I love nature in all seasons but I think Autumn is my favourite. It’s important for my own mental health that I can take those walks outside and hear the birds singing even on the dullest of days. A boost of vitamin D from the sun when it makes an appearance, watching the dappled sunlight hitting the forest floor and taking time for myself to feel the sense of peace it evokes in me.

Being a complete nature lover, Guide leader (Girl Scouts) Forest School practitioner and Horticultural Therapist it is kind of in my blood that I have an affinity with nature and all things outdoors.

Nature is a fickle thing, it’s never the same week on week year in year season on season. It changed, evolves and ultimately it is the boss despite us trying to tame it.

In this sense it is also very grounding and predictable. The seasonality of Dark grey winter months whilst the plants and woodland life is dormant, waking up in spring, creating new life, bursting with goodness in summer and autumn bringing with it incredibly intense changes in colour, then back to sleep to conserve its energies.

A bit like ourselves, it would be too much if we were 100% full of life and energy 24/7 365 days a year. We would burn out pretty quickly. So it’s important to learn from nature and take notes. Learn to bloom slowly like the flowers in spring. Snowdrops appear in January yet Wisteria is at its best in May. Give yourself time to bloom at the best time for you and not when others want you to.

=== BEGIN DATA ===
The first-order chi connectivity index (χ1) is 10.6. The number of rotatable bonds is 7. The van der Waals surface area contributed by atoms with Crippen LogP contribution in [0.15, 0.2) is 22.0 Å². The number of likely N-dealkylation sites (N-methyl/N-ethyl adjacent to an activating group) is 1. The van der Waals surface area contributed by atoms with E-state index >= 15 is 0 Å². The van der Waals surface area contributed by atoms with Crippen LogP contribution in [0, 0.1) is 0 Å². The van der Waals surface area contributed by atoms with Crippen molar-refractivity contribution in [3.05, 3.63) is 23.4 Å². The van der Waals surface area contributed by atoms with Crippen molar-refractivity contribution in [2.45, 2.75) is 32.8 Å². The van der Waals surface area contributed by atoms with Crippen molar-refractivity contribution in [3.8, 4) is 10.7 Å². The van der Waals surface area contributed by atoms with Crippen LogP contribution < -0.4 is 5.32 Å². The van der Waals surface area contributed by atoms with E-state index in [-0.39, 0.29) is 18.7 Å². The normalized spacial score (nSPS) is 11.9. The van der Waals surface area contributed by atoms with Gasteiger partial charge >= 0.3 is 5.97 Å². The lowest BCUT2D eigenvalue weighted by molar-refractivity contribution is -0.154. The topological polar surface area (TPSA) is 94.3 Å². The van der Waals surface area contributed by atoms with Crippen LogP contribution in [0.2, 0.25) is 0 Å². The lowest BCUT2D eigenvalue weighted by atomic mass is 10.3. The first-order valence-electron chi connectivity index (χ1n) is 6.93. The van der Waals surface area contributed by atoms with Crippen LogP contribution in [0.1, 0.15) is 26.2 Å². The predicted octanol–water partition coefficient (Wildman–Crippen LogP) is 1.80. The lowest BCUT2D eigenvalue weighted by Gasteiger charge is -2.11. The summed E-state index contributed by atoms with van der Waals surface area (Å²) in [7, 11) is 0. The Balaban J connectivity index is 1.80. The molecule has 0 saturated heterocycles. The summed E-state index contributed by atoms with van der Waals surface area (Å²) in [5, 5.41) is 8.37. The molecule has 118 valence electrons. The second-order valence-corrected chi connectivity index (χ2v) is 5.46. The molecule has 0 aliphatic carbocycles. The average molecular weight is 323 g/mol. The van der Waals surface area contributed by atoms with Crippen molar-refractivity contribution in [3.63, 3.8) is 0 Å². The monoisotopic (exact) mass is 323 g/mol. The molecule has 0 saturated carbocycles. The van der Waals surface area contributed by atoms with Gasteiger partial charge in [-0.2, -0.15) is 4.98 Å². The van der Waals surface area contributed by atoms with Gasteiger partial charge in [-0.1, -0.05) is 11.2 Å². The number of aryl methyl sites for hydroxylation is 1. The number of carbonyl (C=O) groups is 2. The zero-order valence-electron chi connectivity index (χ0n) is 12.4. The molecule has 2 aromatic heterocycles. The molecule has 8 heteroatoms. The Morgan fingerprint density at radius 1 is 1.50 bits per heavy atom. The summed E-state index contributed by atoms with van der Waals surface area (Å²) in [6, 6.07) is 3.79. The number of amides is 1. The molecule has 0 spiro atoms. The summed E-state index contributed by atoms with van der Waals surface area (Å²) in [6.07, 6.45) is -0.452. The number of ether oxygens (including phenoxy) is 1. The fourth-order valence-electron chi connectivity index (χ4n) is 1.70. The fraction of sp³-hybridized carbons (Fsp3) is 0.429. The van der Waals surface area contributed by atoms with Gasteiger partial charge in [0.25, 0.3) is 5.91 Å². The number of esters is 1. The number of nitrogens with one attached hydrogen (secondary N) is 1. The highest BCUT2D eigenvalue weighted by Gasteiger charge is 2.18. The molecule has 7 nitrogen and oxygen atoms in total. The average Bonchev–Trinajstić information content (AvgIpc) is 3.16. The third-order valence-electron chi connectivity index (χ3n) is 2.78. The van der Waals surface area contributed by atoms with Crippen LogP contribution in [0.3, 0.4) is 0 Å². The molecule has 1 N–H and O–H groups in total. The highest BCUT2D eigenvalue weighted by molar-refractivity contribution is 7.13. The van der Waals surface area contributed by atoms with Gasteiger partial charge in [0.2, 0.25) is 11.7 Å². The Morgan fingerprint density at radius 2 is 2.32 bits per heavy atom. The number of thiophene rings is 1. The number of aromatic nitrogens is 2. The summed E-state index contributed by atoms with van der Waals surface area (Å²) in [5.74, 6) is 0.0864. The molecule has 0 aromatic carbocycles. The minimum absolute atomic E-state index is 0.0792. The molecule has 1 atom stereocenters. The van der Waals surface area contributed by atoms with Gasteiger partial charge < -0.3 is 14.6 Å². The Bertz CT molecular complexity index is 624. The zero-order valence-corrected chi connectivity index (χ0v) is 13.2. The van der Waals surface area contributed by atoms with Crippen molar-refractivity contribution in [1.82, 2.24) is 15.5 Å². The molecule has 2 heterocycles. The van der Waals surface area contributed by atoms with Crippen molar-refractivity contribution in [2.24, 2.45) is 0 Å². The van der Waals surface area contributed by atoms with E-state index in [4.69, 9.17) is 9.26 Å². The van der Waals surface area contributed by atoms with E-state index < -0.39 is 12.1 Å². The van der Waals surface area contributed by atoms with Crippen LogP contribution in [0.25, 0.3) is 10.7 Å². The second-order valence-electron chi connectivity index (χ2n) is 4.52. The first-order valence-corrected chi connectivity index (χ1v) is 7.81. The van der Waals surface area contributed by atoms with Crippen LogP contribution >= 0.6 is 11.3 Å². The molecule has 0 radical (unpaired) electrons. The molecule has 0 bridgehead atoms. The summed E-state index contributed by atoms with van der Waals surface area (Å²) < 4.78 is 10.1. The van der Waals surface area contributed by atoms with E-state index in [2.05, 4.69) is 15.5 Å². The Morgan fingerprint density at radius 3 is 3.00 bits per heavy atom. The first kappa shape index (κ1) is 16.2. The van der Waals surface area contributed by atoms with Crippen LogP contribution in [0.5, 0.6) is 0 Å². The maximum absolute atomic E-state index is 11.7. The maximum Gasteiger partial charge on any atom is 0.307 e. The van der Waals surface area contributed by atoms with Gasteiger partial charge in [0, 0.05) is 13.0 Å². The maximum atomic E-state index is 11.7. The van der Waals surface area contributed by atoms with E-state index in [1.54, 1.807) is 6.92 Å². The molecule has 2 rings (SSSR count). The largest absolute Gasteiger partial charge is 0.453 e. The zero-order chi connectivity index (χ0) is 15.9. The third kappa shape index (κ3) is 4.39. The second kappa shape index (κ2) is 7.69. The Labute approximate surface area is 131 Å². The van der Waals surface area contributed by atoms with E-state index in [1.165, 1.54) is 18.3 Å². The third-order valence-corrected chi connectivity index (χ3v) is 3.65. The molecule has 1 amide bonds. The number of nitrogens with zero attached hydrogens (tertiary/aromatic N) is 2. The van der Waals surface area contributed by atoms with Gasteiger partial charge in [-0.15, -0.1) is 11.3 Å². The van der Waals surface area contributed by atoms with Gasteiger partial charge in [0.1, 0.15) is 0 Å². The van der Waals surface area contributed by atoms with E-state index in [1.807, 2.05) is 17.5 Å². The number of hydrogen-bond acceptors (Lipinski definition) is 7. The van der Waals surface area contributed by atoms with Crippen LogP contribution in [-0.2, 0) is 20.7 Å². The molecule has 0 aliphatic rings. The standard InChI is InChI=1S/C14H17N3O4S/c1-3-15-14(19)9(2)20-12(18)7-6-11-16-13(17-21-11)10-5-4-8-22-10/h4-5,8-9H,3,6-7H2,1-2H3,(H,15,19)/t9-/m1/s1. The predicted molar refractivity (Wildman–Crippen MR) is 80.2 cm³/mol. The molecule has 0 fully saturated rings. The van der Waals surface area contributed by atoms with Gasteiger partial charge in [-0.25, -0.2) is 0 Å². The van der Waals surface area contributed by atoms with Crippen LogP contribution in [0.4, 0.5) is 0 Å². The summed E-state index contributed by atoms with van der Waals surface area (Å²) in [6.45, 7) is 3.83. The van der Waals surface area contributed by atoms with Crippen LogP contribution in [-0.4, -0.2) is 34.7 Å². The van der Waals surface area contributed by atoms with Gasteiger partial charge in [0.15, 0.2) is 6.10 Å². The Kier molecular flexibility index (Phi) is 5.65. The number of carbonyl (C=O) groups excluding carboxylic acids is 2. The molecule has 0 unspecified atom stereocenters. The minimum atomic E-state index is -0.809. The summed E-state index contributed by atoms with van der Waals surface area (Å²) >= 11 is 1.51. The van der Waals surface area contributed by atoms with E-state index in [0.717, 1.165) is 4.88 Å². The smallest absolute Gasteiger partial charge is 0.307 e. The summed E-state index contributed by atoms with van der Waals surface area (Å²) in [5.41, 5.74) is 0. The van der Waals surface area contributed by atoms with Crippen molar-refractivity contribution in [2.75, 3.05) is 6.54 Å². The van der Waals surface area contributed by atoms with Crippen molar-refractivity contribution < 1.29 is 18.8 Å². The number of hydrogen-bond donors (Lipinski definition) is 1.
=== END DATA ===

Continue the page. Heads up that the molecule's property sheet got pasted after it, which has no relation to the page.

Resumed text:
Know your purpose. Some plants provide shade, other provide food, some are for show and for some it is only in winter that their purpose is known; I’m thinking of the Christmas Tree, for which I love the fact that this tree can provide such nostalgia and joy during the darkest months.

Trees are very resilient, they tolerate a lot of stresses in their life; weather extremes, damage (human, animal or disease), and devastation (floods, fire or felling).
They come back fighting and regrow stronger than before.

There are lots of lovely quote





Strength means so much to me. It describes the amazing mummy’s who get out of the house with their baby after having no sleep to go and be social at a playgroup. It takes strength to put on a smile and pretend that everything is okay

The mum’s who put on make up to cover up their exhausted faces. Concealer to conceal how their true feelings; being a mummy is not what I thought it would be.

It takes strength to admit to yourself that you don’t like being a mummy and wish that you could go back a year to when becoming a mummy seemed so simple. It takes even more strength to tell loved ones and friends how you are truly feeling.

It takes strength to know when you need to ask for help, to speak to your doctor, midwife or health visitor and trust to know that you will get better with the right therapy for you.

Strength to not rely on a tablet to feel better. Strength to take that first tablet to know you are on that road to recovery. Strength to open up your deepest darkest thoughts to a stranger in a room on a couch, strength to walk into a room of strangers who will give you the support you need. Strength to know what therapy is right for you.

Finding your #pndfamily makes you strong and the strength you feel when you become a well mummy means that you never want others to experience those things.
That’s what helped me to become stronger, in that I know how hard it is to become a mummy and to feel all these emotions. To listen to others and actually hear them and ultimately believe what they say is true. You are a good mummy and you will get better. To believe that takes all your strength.

Keep strong.





Here is my motivation; our two gorgeous daughters.